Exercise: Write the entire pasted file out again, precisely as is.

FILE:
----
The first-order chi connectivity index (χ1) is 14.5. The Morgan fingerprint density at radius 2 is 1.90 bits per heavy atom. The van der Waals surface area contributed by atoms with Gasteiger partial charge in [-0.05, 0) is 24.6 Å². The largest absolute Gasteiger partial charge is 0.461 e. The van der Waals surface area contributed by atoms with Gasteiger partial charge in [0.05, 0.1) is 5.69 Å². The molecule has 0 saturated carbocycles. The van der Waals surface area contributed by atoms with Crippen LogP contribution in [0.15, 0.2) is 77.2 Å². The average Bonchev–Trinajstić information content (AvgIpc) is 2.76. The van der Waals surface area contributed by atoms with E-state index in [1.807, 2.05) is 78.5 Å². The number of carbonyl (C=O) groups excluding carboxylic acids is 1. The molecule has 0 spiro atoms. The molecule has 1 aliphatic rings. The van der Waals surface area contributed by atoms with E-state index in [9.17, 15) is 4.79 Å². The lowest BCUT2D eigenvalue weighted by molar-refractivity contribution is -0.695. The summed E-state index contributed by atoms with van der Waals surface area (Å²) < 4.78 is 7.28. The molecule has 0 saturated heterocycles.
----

The first-order chi connectivity index (χ1) is 14.5. The Morgan fingerprint density at radius 2 is 1.90 bits per heavy atom. The van der Waals surface area contributed by atoms with Gasteiger partial charge in [-0.05, 0) is 24.6 Å². The largest absolute Gasteiger partial charge is 0.461 e. The van der Waals surface area contributed by atoms with Gasteiger partial charge in [0.05, 0.1) is 5.69 Å². The molecule has 0 saturated carbocycles. The van der Waals surface area contributed by atoms with Crippen LogP contribution in [0.15, 0.2) is 77.2 Å². The average Bonchev–Trinajstić information content (AvgIpc) is 2.76. The van der Waals surface area contributed by atoms with E-state index in [1.807, 2.05) is 78.5 Å². The number of carbonyl (C=O) groups excluding carboxylic acids is 1. The molecule has 0 spiro atoms. The molecule has 1 aliphatic rings. The van der Waals surface area contributed by atoms with E-state index in [9.17, 15) is 4.79 Å². The lowest BCUT2D eigenvalue weighted by molar-refractivity contribution is -0.695. The summed E-state index contributed by atoms with van der Waals surface area (Å²) < 4.78 is 7.28. The molecule has 0 saturated heterocycles.